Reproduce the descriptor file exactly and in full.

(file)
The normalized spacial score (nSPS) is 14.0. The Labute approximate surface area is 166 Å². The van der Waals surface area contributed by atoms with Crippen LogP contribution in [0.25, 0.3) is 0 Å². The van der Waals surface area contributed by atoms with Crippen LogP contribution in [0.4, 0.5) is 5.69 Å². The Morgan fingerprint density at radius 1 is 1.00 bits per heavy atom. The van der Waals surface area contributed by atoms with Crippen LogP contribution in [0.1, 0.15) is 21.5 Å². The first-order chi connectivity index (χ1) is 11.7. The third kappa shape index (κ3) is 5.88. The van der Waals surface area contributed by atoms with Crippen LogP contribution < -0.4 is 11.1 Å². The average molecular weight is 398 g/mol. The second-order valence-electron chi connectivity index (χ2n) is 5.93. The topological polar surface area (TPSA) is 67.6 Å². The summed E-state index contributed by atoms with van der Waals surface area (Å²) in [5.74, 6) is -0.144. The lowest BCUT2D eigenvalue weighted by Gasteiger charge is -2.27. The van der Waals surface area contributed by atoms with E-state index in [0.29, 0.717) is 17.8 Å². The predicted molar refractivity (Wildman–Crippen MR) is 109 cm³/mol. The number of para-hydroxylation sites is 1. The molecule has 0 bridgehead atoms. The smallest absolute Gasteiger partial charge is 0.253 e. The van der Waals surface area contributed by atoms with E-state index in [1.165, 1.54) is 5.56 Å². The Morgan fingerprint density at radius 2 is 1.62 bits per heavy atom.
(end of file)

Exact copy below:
The normalized spacial score (nSPS) is 14.0. The Labute approximate surface area is 166 Å². The van der Waals surface area contributed by atoms with Crippen LogP contribution in [0.25, 0.3) is 0 Å². The van der Waals surface area contributed by atoms with Crippen LogP contribution in [0.4, 0.5) is 5.69 Å². The Morgan fingerprint density at radius 1 is 1.00 bits per heavy atom. The van der Waals surface area contributed by atoms with Crippen LogP contribution in [0.1, 0.15) is 21.5 Å². The first-order chi connectivity index (χ1) is 11.7. The third kappa shape index (κ3) is 5.88. The van der Waals surface area contributed by atoms with Crippen LogP contribution < -0.4 is 11.1 Å². The average molecular weight is 398 g/mol. The second-order valence-electron chi connectivity index (χ2n) is 5.93. The topological polar surface area (TPSA) is 67.6 Å². The summed E-state index contributed by atoms with van der Waals surface area (Å²) in [5.74, 6) is -0.144. The lowest BCUT2D eigenvalue weighted by Gasteiger charge is -2.27. The van der Waals surface area contributed by atoms with E-state index in [0.29, 0.717) is 17.8 Å². The predicted molar refractivity (Wildman–Crippen MR) is 109 cm³/mol. The number of para-hydroxylation sites is 1. The molecule has 0 bridgehead atoms. The smallest absolute Gasteiger partial charge is 0.253 e. The van der Waals surface area contributed by atoms with E-state index in [1.165, 1.54) is 5.56 Å². The Morgan fingerprint density at radius 2 is 1.62 bits per heavy atom.